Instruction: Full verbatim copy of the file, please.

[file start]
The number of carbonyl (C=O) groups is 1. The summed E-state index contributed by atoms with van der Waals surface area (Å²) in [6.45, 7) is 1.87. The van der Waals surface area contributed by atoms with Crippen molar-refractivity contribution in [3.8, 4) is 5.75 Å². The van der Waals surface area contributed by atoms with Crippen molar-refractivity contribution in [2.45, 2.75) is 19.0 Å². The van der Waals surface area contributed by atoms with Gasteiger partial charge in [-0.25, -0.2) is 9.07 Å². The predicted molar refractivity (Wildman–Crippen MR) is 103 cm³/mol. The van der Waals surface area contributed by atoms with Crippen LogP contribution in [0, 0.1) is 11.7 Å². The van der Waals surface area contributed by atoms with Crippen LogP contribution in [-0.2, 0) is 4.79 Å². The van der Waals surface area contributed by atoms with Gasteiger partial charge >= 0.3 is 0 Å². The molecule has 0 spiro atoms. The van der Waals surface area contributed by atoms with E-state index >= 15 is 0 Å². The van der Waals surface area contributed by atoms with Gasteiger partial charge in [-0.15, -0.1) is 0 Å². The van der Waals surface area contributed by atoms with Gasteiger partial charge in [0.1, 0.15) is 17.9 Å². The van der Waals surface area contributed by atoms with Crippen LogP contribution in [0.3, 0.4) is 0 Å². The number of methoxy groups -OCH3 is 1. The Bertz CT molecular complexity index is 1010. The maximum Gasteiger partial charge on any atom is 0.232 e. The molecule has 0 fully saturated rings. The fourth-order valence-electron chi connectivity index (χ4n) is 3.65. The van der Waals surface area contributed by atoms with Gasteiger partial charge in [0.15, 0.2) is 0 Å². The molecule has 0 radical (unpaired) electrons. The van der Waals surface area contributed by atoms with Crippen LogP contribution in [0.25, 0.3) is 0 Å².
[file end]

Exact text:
The number of carbonyl (C=O) groups is 1. The summed E-state index contributed by atoms with van der Waals surface area (Å²) in [6.45, 7) is 1.87. The van der Waals surface area contributed by atoms with Crippen molar-refractivity contribution in [3.8, 4) is 5.75 Å². The van der Waals surface area contributed by atoms with Crippen molar-refractivity contribution in [2.45, 2.75) is 19.0 Å². The van der Waals surface area contributed by atoms with Gasteiger partial charge in [-0.25, -0.2) is 9.07 Å². The predicted molar refractivity (Wildman–Crippen MR) is 103 cm³/mol. The van der Waals surface area contributed by atoms with Crippen LogP contribution in [0, 0.1) is 11.7 Å². The van der Waals surface area contributed by atoms with Crippen LogP contribution in [-0.2, 0) is 4.79 Å². The van der Waals surface area contributed by atoms with Gasteiger partial charge >= 0.3 is 0 Å². The molecule has 0 spiro atoms. The van der Waals surface area contributed by atoms with E-state index >= 15 is 0 Å². The van der Waals surface area contributed by atoms with Gasteiger partial charge in [-0.15, -0.1) is 0 Å². The van der Waals surface area contributed by atoms with Gasteiger partial charge in [0.1, 0.15) is 17.9 Å². The van der Waals surface area contributed by atoms with Crippen LogP contribution in [0.3, 0.4) is 0 Å². The number of methoxy groups -OCH3 is 1. The Bertz CT molecular complexity index is 1010. The maximum Gasteiger partial charge on any atom is 0.232 e. The molecule has 0 fully saturated rings. The fourth-order valence-electron chi connectivity index (χ4n) is 3.65. The van der Waals surface area contributed by atoms with Gasteiger partial charge in [0.15, 0.2) is 0 Å². The molecule has 0 radical (unpaired) electrons. The van der Waals surface area contributed by atoms with Crippen LogP contribution in [0.25, 0.3) is 0 Å².